Anti-vaxxers, part-time university students and unmotivated high school dropouts are among the welfare cheats who have been caught out rorting the system to meet welfare requirements
‘Not every person who gets reported gets penalised.There’s only a small minority who abuse the system,’ Mr Wynn said.
In another resume submitted one anti-vaxxer blamed their unemployment on the state government for mandating the vaccine and refused to receive ‘an experiment (sic) drug’.
‘I was a hard and honest ‘essential worker’ until the Victorian Government mandated that I should not work in Victoria without taking an experiment drug and relinquishing power over my own body,’ it read.
‘Meanwhile the federal government insist that there are no medical mandates in Australia.
‘In order to maintain the measly amount that I receive in Centrelink, Kaca Tempered I must apply for 20 jobs per month, even though it is unlikely that an employer in Victoria could put me on. Sorry for wasting your time in advance.’
A fake resume submitted by another welfare cheat said he had ‘made it 10th grade’ and that he has ‘absolutely no skills whatsoever’.
Some applicants deliberately applied for jobs they were underqualified for including a cleaner who asked for a Materials Engineer position.
The job required the applicant to have experience in laboratory testing and to be accredited by the National Association of Testing Authorities.
A part-time university student said they currently had two casual jobs and could not accept another job or else they would lose their Centrelink payment
The applicant only had experience as a delivery driver and cleaning assistant.
Another person applied for a sheetmetal worker position, even though they only had experience working as a babysitter, cleaner and retail worker.
One applicant was applying for a customer service/administration role that required two years experience.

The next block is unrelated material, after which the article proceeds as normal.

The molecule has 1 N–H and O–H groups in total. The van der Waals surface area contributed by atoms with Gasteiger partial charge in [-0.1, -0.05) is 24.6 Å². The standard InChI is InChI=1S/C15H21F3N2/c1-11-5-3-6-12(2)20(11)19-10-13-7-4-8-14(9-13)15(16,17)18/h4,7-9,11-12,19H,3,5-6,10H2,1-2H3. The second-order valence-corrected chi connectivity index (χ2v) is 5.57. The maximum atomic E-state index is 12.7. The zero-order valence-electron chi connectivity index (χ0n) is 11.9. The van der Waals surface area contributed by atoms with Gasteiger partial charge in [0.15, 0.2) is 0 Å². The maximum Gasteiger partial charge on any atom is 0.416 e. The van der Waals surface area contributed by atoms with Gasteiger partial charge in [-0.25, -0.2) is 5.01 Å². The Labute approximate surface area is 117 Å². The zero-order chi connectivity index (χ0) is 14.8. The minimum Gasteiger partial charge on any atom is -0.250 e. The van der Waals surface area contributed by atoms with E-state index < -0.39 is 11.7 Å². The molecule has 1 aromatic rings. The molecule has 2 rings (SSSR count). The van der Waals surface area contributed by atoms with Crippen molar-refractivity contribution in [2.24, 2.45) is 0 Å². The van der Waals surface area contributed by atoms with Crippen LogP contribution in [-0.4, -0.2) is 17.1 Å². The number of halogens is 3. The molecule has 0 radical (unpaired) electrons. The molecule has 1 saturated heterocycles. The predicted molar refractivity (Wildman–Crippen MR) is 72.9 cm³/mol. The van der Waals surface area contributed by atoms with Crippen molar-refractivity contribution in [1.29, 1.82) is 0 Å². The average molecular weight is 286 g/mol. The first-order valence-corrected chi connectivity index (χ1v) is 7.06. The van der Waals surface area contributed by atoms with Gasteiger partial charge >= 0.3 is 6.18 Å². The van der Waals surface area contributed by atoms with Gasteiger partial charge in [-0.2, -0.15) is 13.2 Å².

They simply wrote on their resume: ‘Great communication skills.Customer service.’
Mr Wynn said the majority of bogus applications were being sent to his recruitment agency by young men.
‘I would say the bulk of them are under 25s and under 26s generally,’ he said.
‘They are predominantly male rather than female, definitely under 30s for sure.The more mature ones we get are rarer.’
Mr Wynn said he was actively helping those on welfare who wanted a job but the small minority who were trying to rort the system needed to be reported (pictured Centrelink office in Sydney)
He noted one of the more frustrating groups were anti-vaxxers who had no valid health or religious excuse to get vaccinated.
Mr Wynn questioned whether they should be receiving taxpayer handouts.
‘There are one who say, ‘I refuse to be vaccinated’, those against government mandates, conspiracy theorists,’ he said.
‘If you’re not vaccinated, not for health or religious reasons, then seriously, you won’t get a job.Should you be getting handouts?’
Mr Wynn said he’s run his business for 12 years and has successfully helped Australians find work by offering free resume writing courses.
He said it was shocking to learn he’d been criticised for only trying to get more people into the workforce.